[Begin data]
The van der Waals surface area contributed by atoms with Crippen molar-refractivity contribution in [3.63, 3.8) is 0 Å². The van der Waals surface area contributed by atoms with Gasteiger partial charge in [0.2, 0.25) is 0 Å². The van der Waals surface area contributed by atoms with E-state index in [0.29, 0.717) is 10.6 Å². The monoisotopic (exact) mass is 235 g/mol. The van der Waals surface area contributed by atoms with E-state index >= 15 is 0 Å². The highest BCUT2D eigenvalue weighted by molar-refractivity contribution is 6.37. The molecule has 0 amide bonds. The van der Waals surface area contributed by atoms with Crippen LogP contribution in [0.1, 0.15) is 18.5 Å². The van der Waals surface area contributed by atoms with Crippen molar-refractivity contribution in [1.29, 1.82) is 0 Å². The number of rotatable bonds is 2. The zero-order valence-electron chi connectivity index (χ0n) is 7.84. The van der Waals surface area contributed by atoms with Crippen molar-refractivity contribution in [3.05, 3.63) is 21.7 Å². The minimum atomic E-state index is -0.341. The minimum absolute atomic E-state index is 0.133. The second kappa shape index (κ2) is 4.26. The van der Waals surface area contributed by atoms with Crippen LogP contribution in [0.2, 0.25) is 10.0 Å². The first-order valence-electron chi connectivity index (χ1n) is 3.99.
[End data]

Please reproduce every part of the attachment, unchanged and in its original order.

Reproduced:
The van der Waals surface area contributed by atoms with Crippen molar-refractivity contribution in [3.63, 3.8) is 0 Å². The van der Waals surface area contributed by atoms with Gasteiger partial charge in [0.2, 0.25) is 0 Å². The van der Waals surface area contributed by atoms with E-state index in [0.29, 0.717) is 10.6 Å². The monoisotopic (exact) mass is 235 g/mol. The van der Waals surface area contributed by atoms with E-state index >= 15 is 0 Å². The highest BCUT2D eigenvalue weighted by molar-refractivity contribution is 6.37. The molecule has 0 amide bonds. The van der Waals surface area contributed by atoms with Crippen LogP contribution in [0.1, 0.15) is 18.5 Å². The van der Waals surface area contributed by atoms with Crippen molar-refractivity contribution in [1.29, 1.82) is 0 Å². The number of rotatable bonds is 2. The zero-order valence-electron chi connectivity index (χ0n) is 7.84. The van der Waals surface area contributed by atoms with Crippen molar-refractivity contribution in [3.05, 3.63) is 21.7 Å². The minimum atomic E-state index is -0.341. The minimum absolute atomic E-state index is 0.133. The second kappa shape index (κ2) is 4.26. The van der Waals surface area contributed by atoms with Crippen LogP contribution in [0.2, 0.25) is 10.0 Å². The first-order valence-electron chi connectivity index (χ1n) is 3.99.